By Georges Budagu Makoko

Every region of Maine is dealing with a housing crunch, and as government funding that has supported sheltering unhoused people in motels during the pandemic expires in the next few months, the shortage of adequate affordable housing will escalate statewide. Nowhere is the affordable housing shortage more acute than in the greater Portland area. 

For approximately 1,000 asylum seekers currently living in motels, emergency supplemental housing assistance provided by the Maine Housing Authority is due to expire June 30. Some of the motels are not willing to continue to offer accommodations to the unhoused at the lower General Assistance rate which will replace the current rate. And some cities, such as South Portland, are even making it illegal for motels to accept new unhoused clientele.

Meanwhile, existing shelters are already full. Three hundred asylum seekers are temporarily housed in a mass shelter at the Portland Expo, the new Homeless Services Center that was opened in April by the City of Portland has reached its capacity of 208 people, 77 people are living between the Salvation Army at night and the YWCA in the day, the Family Shelter is overflowing, people are sleeping on sofas in the homes of acquaintances or on waiting room floors, and some pastors have opened their homes. But social service organization workers and others who work with the unhoused wonder, “Where will everyone go when the motels shut their doors?” And those living in the motels are scared. Will they end up on the street? 

In a recent conversation, Barbara Soloway, Property Manager at Westbrook Housing Authority, said that with 412 applicants on their waiting list for only 49 total apartments, the Housing Authority decided to cap the waiting list at the current number to avoid giving people false hope:”Often, we hear from those who work in the affordable housing field that for every open bed, there are at least 38 applications, reflecting an unprecedented squeeze in available housing. The solution to the shortage is not going to be easy to find.”

In any crisis, a variety of attitudes are on display. Some people choose to be passive, assuming the crisis is the responsibility of others to solve, while others engage proactively and lend their talents and skills to finding a solution. This month I met with the generous and forward-thinking Rev. Bryan S. Breault at the State Street Church in Portland. He told me that one evening after meeting some asylum seekers who had visited his church during a clothing donation drive, he and his congregation recognized the great need for housing in Portland, especially in winter, and they partnered with the Maine Housing Authority and the City of Portland to modify some of the unused space in the church to accommodate three families of about 12 people total. My hope is that the State Street Church’s act of compassion, creativity, and generosity will inspire others to also do what they can to help those in need.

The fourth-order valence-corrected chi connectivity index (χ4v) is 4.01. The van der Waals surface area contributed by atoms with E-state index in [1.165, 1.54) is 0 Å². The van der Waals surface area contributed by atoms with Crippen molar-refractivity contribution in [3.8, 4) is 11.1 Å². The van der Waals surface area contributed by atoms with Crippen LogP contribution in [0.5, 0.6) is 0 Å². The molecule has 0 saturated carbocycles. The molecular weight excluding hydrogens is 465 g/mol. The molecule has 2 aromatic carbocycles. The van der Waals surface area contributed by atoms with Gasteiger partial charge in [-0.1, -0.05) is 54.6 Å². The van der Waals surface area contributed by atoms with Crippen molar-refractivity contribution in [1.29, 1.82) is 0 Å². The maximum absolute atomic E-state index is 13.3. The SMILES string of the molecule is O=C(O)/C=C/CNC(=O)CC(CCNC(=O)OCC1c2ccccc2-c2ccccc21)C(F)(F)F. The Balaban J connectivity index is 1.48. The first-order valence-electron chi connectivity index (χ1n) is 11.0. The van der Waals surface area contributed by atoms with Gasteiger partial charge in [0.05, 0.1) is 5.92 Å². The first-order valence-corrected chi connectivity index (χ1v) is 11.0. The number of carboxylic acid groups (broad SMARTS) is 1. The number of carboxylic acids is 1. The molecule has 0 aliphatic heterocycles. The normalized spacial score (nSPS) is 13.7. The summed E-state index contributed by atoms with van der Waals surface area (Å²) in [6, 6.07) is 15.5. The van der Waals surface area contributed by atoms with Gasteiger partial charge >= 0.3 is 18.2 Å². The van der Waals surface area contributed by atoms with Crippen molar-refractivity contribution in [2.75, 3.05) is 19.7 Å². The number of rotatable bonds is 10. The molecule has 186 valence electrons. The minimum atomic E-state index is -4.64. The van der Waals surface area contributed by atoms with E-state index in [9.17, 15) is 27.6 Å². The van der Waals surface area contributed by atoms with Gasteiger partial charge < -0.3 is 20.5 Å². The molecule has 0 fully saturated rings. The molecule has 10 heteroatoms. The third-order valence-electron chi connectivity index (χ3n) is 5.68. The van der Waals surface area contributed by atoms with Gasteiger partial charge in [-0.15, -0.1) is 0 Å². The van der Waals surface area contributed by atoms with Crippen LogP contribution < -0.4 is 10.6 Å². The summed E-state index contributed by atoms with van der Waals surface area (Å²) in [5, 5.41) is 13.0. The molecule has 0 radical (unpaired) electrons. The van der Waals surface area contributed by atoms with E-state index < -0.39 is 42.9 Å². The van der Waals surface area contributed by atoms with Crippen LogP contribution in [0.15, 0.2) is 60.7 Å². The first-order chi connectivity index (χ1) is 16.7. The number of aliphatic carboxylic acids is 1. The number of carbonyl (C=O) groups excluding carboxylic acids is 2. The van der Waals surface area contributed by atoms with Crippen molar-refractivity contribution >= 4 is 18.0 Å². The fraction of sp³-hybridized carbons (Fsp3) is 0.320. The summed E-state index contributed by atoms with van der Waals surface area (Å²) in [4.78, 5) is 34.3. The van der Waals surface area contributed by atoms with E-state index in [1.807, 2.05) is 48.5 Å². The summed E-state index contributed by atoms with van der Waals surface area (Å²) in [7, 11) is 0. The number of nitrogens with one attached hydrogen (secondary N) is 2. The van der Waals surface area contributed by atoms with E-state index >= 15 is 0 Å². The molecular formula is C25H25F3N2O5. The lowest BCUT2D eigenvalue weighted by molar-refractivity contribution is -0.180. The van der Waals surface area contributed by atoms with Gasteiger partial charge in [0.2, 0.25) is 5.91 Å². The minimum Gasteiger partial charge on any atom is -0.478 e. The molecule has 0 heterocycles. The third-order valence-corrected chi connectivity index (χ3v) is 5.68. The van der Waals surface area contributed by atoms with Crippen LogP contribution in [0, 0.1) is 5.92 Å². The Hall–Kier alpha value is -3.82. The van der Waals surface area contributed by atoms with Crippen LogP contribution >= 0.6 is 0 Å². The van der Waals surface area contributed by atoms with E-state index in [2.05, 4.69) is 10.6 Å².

Developers are hard at work building more affordable housing units, but most won’t be ready for some time. Meanwhile, towns and cities looking for people to fill their workforce should consider whether they have unused space that could be converted into temporary shelters. The state is offering funds to help cities do this. Why not help others during this humanitarian crisis, and at the same time welcome people who want to become proud contributors to your economy and culture and help them thrive? This is the moment to support others in their time of desperation.